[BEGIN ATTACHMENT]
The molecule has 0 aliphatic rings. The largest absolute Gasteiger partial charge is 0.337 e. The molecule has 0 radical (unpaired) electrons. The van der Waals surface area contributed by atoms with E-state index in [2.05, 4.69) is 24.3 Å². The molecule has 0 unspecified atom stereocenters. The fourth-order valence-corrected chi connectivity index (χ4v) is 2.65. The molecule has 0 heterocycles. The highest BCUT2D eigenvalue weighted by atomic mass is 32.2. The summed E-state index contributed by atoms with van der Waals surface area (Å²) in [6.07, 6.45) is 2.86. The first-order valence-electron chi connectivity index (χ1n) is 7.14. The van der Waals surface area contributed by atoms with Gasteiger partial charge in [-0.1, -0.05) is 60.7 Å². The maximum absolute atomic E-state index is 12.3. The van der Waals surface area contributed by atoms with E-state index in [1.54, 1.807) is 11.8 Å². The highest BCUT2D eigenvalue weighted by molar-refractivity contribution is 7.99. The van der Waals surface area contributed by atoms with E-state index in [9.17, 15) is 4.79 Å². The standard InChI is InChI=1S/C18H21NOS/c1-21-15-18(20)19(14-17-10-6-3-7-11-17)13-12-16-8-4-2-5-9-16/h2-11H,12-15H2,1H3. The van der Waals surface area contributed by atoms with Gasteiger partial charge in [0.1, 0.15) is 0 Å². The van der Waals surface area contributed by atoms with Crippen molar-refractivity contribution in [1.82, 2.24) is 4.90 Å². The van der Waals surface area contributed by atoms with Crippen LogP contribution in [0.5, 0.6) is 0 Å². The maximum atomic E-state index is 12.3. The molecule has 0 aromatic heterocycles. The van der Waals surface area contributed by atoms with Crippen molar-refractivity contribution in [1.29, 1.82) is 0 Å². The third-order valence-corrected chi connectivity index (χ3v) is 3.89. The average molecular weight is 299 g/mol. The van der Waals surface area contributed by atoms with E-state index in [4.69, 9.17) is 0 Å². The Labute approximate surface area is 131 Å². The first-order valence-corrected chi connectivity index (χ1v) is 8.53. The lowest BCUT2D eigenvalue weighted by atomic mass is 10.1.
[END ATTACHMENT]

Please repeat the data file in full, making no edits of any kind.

The molecule has 0 aliphatic rings. The largest absolute Gasteiger partial charge is 0.337 e. The molecule has 0 radical (unpaired) electrons. The van der Waals surface area contributed by atoms with E-state index in [2.05, 4.69) is 24.3 Å². The molecule has 0 unspecified atom stereocenters. The fourth-order valence-corrected chi connectivity index (χ4v) is 2.65. The molecule has 0 heterocycles. The highest BCUT2D eigenvalue weighted by atomic mass is 32.2. The summed E-state index contributed by atoms with van der Waals surface area (Å²) in [6.07, 6.45) is 2.86. The first-order valence-electron chi connectivity index (χ1n) is 7.14. The van der Waals surface area contributed by atoms with Gasteiger partial charge in [-0.1, -0.05) is 60.7 Å². The maximum absolute atomic E-state index is 12.3. The van der Waals surface area contributed by atoms with E-state index in [1.54, 1.807) is 11.8 Å². The highest BCUT2D eigenvalue weighted by molar-refractivity contribution is 7.99. The van der Waals surface area contributed by atoms with E-state index in [9.17, 15) is 4.79 Å². The standard InChI is InChI=1S/C18H21NOS/c1-21-15-18(20)19(14-17-10-6-3-7-11-17)13-12-16-8-4-2-5-9-16/h2-11H,12-15H2,1H3. The van der Waals surface area contributed by atoms with Gasteiger partial charge in [0.1, 0.15) is 0 Å². The van der Waals surface area contributed by atoms with Crippen molar-refractivity contribution in [1.82, 2.24) is 4.90 Å². The van der Waals surface area contributed by atoms with Crippen LogP contribution in [0.5, 0.6) is 0 Å². The maximum atomic E-state index is 12.3. The molecule has 0 aromatic heterocycles. The van der Waals surface area contributed by atoms with Crippen molar-refractivity contribution in [1.29, 1.82) is 0 Å². The third-order valence-corrected chi connectivity index (χ3v) is 3.89. The average molecular weight is 299 g/mol. The van der Waals surface area contributed by atoms with E-state index in [4.69, 9.17) is 0 Å². The Labute approximate surface area is 131 Å². The first-order valence-corrected chi connectivity index (χ1v) is 8.53. The lowest BCUT2D eigenvalue weighted by atomic mass is 10.1.